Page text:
It is time for Latin America to take on the challenge and decide whether commercial speech needs to be protected over children’s health or whether it can be restricted in order to prevent increasing children’s obesity rates. The recent decision by the Colombian Constitutional Court is a good step forward, but it is not enough.
In Latin America, gentrification processes affecting social and cultural rights of economically vulnerable populations are becoming more common. In light of these scenarios, there is a clear need to demand the state to carry out urban transformations at the same time it protects memory, cultural expressions, and other elements that characterize our neighborhood.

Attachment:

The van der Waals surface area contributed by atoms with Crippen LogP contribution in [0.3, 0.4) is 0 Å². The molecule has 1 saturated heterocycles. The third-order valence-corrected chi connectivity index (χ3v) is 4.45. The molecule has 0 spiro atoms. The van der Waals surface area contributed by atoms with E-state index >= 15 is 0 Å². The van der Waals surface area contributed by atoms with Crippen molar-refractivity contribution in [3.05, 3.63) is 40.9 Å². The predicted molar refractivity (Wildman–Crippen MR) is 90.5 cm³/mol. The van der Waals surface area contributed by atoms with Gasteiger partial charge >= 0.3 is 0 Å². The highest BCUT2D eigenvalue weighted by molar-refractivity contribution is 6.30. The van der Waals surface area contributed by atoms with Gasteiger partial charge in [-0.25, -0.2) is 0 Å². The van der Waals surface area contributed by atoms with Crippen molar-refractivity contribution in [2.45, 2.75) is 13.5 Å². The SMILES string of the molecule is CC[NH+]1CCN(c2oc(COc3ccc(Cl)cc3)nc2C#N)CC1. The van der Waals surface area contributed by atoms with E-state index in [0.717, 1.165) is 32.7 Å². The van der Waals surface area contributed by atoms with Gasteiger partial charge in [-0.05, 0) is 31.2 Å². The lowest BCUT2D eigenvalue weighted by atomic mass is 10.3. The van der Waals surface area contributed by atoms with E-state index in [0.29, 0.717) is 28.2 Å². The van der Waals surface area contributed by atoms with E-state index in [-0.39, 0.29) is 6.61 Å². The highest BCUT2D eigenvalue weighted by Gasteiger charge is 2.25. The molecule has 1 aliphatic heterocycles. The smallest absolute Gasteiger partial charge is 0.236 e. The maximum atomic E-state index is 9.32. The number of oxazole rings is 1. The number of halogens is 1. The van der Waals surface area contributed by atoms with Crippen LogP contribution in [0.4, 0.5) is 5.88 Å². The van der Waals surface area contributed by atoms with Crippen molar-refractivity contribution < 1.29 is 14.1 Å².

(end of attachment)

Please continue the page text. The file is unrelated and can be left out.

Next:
In addition to the threat of populism, human rights face another distinct, yet related phenomenon: the shrinking of civil society spaces around the world. This refers to a global pattern of repression against civil society organizations whereby governments utilize different methods to shrink the civic space, which is also what makes it so difficult to define and thus, combat.
In a previous entry, Diana Rodríguez-Franco showed that human rights cannot remain on the sidelines of tax-related discussions given the importance of taxes in the effective financing of rights. If we keep ignoring taxes, we will continue to remain outside the most important public policy discussion of our times.